Yang et al. [33] proposed a forced airflow concept in reducing the convective heat loss in the solar dish receiver. The geometry considered was a hallowed cylindrical cavity zoom with a U-shaped air channel and modeled in Fluent and ICEM software for CFD calculation. There were also two types of air circulation modes compared, the clockwise and anticlockwise circulation, and the results showed that the system can be improved better using the anticlockwise mode. Soltani et al. [31] studied the optical and thermal performance of a helically baffled cylindrical cavity receiver both theoretically and experimentally. First, an optical simulation was conducted for solar flux distribution in the collector and receiver using SolTrace MCRT software to minimize the computational cost before proceeding to the thermal simulation of real flux distribution in ANSYS Fluent. The combined optical and thermal simulation increased the accuracy of the numerical simulation, and the results showed a good agreement with the experimental data with a maximum deviation of only about 2%. The results also concluded that the receiver aperture distance from the focal point of the concentrator has a significant effect on the thermal performance of the CSP system. Lastly, Khalil et al. [30] presented a three-dimensional CFD laminar model using ANSYS Fluent to predict the fluid flow and heat transfer behavior of a thermo-plate conical cavity receiver made of welded sheets of 0.5 mm Inconel-625 with pressurized water as the heat transfer fluid (HTF) and a serpentine fluid path. Since the Reynolds number exceeds the laminar flow domain, it was planned to test the flow field using a turbulent model.

We observed in the published studies regarding computational fluid dynamics modeling of solar dish systems that there are two main types of solar receivers, the receiver with a helical tube absorber and the volumetric solar (VSR) receiver with a porous absorber. However, there are also other receiver modifications used for solar dish systems other than the two mentioned. For receivers with helical absorbers, the commonly used geometry configurations were cylindrical, conical, and spherical, but among these three, the conical shape was the most efficient type of receiver cavity, with an average thermal efficiency of 78.92%, and the rectangular cavity was the least efficient, with only 50% efficiency as provided in the literature. The data show that the thermal efficiency of receivers with helical tube absorbers varies largely depending on the shape of the receiver cavity. For the VSR, it was observed that the commonly used material for the absorber was made up of open-cell silicon carbide (SiC) ceramic foam. Between these two main types of solar receivers, the volumetric solar receiver with a porous absorber was more efficient compared to the tubular receiver, as presented in **Figure 4**. It is shown in the figure that the thermal efficiencies of VSR with a porous absorber from four different studies were observed to be consistently higher, with an average value of 84.74%, relative to the thermal efficiencies of the receiver with a helical absorber tube, with only 69.79% average thermal efficiency. This is due to the capability of the VSR to operate at relatively elevated temperatures [91,92]. In addition, the optimization of the geometry of the VSR by finding the optimal porosity and pore sizes of the absorber further enhances its thermal efficiency [26,41,44]. The other types of receivers with an average thermal efficiency of 61.9%, despite the modifications of the receiver design, were still less thermally efficient compared to the already established receiver designs such as the helical tube and the porous absorber.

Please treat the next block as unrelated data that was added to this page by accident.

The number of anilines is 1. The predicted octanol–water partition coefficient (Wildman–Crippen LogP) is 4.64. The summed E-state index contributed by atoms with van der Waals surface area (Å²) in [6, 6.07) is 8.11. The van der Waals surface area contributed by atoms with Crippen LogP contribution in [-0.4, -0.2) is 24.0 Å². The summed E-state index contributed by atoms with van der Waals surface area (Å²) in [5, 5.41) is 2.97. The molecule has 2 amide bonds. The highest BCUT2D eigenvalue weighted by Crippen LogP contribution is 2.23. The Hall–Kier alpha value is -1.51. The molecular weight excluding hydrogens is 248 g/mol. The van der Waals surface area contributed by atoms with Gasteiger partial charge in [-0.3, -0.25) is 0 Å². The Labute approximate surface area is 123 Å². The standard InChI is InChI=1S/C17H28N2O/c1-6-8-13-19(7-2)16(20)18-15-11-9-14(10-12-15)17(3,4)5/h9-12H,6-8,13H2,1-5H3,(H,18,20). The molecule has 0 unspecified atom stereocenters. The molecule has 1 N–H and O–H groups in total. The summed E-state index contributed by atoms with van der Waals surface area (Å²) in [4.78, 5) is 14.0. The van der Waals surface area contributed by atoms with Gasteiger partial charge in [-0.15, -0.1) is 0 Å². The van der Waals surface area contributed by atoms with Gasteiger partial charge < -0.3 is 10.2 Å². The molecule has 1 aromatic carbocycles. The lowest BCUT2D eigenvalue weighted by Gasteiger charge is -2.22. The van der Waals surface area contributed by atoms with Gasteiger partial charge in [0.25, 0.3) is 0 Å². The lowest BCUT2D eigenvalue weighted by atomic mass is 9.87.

The largest solar dish collector ever modeled in CFD was by Zhang et al. [29], which has an aperture diameter of 5.06 m. It was also noted from the articles that the optimal distance of the receiver cavity from the collector aperture is not necessarily the focal distance of the parabolic collector. Moreover, optical modeling using the Monte Carlo ray-tracing method for the radiation flux distribution was usually performed first before proceeding to the actual radiation model using CFD. The most popular CFD software for this topic is ANSYS Fluent, while for the optics simulation, it is the OptisWorks software.

This entry is adapted from 10.3390/solar2020014